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The Vault at PfaffsAn Archive of Art and Literature by the Bohemians of Antebellum New York
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	The Alteration at 745.
aching of old wounds and with a secret feeling
that there s something inimical in the atmosphere to-
wards him, killing the old friendly familiarity.
Altogether I don t think Tommy has bettered the
household.    Had the little chuff been a gentle-
man, his position might have been delightfully
recognized and tenderly sympathized with by all
of us; as  tis he makes a vulgar triumph of
it and much happiness may it bring him.   Sally s
eyes will look otherwise than lovingly at some
traits of character in her squat admirer, before
long, perhaps.            Of the caricatures he did
of Nicholas, one was elaborate, drawn in cold
blood, at home, and the girls stuck it up on
the mantle-piece.   Haney commented on this in-
dignantly in relating it to me, declaring that
had he been the subject, he would incontinently
have ceased visiting 745.       He thinks so.      Nich-
olas talks of volunteering with Jack Crockett.
   Officer Mortimer Thomson  returned to New
York this morning, bearing dispatches.    Wilbour
supposed he would return.
  26.  Friday.   Writing during the morning,
Cahill up part of the time.    After dinner I had
a certain German up in my room who came to
board here the other day, advised to it by Bob
Title:Thomas Butler Gunn Diaries, Volume Sixteen: page one hundred and thirty-eight
Description:Comments on tensions among the Edwards family and friends.
Subject:Boardinghouses; Cahill, Frank; Civil War; Crockett, John; Drawing; Gun, Robert; Edwards, Eliza; Edwards, Martha; Edwards, Sally (Nast); Gunn, Thomas Butler; Haney, Jesse; Nast, Thomas; Nicholas, John G.W.; Thomson, Mortimer (Doesticks); Wilbour
Coverage (City/State):New York, [New York]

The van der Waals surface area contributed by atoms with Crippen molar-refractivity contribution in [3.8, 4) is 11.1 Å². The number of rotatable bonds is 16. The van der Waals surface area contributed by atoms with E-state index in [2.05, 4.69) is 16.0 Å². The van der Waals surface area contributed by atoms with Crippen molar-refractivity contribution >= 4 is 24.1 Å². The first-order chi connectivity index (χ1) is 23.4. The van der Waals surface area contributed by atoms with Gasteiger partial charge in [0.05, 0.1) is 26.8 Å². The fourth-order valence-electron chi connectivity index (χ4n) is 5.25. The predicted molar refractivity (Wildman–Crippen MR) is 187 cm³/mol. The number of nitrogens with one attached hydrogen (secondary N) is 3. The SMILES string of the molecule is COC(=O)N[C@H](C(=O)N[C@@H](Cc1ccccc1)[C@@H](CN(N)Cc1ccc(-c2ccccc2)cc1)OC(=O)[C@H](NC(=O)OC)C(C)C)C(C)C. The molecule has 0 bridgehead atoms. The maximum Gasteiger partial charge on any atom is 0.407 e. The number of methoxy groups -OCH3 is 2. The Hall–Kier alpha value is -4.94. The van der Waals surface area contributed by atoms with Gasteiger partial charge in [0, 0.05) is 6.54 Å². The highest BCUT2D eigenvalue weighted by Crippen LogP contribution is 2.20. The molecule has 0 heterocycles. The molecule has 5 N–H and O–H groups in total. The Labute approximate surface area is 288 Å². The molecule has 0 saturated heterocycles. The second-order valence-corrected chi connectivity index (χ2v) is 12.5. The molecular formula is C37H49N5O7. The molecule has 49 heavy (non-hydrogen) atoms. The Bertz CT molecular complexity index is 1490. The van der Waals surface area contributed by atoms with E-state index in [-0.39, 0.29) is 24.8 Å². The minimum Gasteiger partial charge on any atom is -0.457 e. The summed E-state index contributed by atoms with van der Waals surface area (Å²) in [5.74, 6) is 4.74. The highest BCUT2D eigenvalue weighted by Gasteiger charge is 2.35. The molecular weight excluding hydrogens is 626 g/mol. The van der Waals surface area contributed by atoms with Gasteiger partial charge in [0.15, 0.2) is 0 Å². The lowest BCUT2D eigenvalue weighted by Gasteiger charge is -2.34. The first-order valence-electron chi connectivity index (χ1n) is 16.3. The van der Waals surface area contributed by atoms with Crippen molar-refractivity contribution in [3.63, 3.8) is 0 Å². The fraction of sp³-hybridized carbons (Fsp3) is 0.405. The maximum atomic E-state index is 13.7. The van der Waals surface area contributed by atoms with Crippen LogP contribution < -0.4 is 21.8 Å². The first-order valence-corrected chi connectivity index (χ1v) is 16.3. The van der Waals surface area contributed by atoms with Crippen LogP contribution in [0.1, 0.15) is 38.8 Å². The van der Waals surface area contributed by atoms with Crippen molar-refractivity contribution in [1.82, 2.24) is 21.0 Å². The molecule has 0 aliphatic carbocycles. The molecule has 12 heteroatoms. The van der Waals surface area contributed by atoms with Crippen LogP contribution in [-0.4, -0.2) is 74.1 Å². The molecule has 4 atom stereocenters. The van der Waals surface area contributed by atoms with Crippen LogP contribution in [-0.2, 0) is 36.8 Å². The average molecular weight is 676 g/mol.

Scan Date:2010-06-07


Title:Thomas Butler Gunn Diaries, Volume Sixteen
Description:Includes Gunn's descriptions of the scene in New York at the commencement of the Civil War, boarding house living, visits to the Edwards family, Mort Thomson's engagement to Fanny Fern's daughter Grace Eldredge, Frank Cahill's return to New York from London, Frank Bellew's dissatisfaction with living in England, Thomas Nast's engagement to Sally Edwards, the scene in New York during the departure of the 7th New York Regiment for Washington, attending the wedding of Olive Waite and Hamilton Bragg, a visit with Frank Cahill to the camp of the 1st Regiment of New York Volunteers and the 2nd Regiment of New York State Militia on Staten Island, the death of Charles Welden, and his reporting work.
Subject:Boardinghouses; Bohemians; Civil War; Gunn, Thomas Butler; Journalism; Marriage; Military; Publishers and publishing; Women
Coverage (City/State):New York, New York
Note:Thomas Butler Gunn was born February 15, 1826, in Banbury, England, and came to New York in 1849. During the Civil War he worked as a correspondent for the New York Tribune and the New York Evening Post. He returned to England in 1863, and died in Birmingham in April 1903. The collection includes twenty-one volumes of his diaries, including newspaper clippings, letters, photographs, sketches, and various other items inserted by Gunn. Diary entries date from July 7, 1849, to April 7, 1863, and include his experiences with the New York publishing and literary world, his descriptions of boarding houses, his travels throughout the United States, and his experiences traveling with the Federal army as a Civil War correspondent.
Publisher:Missouri History Museum
Rights:Copyright 2010 Missouri History Museum.
Source:Page images, transcriptions, and metadata of the Thomas Butler Gunn diaries have been provided by the Missouri History Museum.